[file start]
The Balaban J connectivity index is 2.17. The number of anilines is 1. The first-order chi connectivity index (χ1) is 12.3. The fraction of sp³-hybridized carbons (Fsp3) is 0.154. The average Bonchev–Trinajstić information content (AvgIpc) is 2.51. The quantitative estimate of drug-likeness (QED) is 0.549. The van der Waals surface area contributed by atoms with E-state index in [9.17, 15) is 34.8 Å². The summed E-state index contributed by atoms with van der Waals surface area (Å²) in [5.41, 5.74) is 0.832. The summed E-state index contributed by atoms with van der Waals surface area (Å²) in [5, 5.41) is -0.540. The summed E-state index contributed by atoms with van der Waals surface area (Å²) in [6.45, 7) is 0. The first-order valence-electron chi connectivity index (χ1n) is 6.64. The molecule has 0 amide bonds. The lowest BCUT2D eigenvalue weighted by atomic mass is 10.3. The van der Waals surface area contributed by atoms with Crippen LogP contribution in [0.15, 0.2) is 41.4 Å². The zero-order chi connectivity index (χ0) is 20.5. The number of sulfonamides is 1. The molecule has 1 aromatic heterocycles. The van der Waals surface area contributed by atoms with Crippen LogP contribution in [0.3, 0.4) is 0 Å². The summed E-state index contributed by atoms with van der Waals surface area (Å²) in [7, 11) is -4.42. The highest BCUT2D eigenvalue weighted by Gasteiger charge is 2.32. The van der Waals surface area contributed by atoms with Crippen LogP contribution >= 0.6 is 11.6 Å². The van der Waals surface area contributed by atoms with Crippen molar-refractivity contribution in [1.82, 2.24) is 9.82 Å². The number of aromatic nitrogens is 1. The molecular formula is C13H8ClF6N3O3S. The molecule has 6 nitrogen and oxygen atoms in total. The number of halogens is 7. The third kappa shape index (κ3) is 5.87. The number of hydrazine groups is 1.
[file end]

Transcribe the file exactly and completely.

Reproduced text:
The Balaban J connectivity index is 2.17. The number of anilines is 1. The first-order chi connectivity index (χ1) is 12.3. The fraction of sp³-hybridized carbons (Fsp3) is 0.154. The average Bonchev–Trinajstić information content (AvgIpc) is 2.51. The quantitative estimate of drug-likeness (QED) is 0.549. The van der Waals surface area contributed by atoms with E-state index in [9.17, 15) is 34.8 Å². The summed E-state index contributed by atoms with van der Waals surface area (Å²) in [5.41, 5.74) is 0.832. The summed E-state index contributed by atoms with van der Waals surface area (Å²) in [5, 5.41) is -0.540. The summed E-state index contributed by atoms with van der Waals surface area (Å²) in [6.45, 7) is 0. The first-order valence-electron chi connectivity index (χ1n) is 6.64. The molecule has 0 amide bonds. The lowest BCUT2D eigenvalue weighted by atomic mass is 10.3. The van der Waals surface area contributed by atoms with Crippen LogP contribution in [0.15, 0.2) is 41.4 Å². The zero-order chi connectivity index (χ0) is 20.5. The number of sulfonamides is 1. The molecule has 1 aromatic heterocycles. The van der Waals surface area contributed by atoms with Crippen LogP contribution in [0.3, 0.4) is 0 Å². The summed E-state index contributed by atoms with van der Waals surface area (Å²) in [7, 11) is -4.42. The highest BCUT2D eigenvalue weighted by Gasteiger charge is 2.32. The van der Waals surface area contributed by atoms with Crippen LogP contribution >= 0.6 is 11.6 Å². The van der Waals surface area contributed by atoms with Crippen molar-refractivity contribution in [1.82, 2.24) is 9.82 Å². The number of aromatic nitrogens is 1. The molecular formula is C13H8ClF6N3O3S. The molecule has 6 nitrogen and oxygen atoms in total. The number of halogens is 7. The third kappa shape index (κ3) is 5.87. The number of hydrazine groups is 1.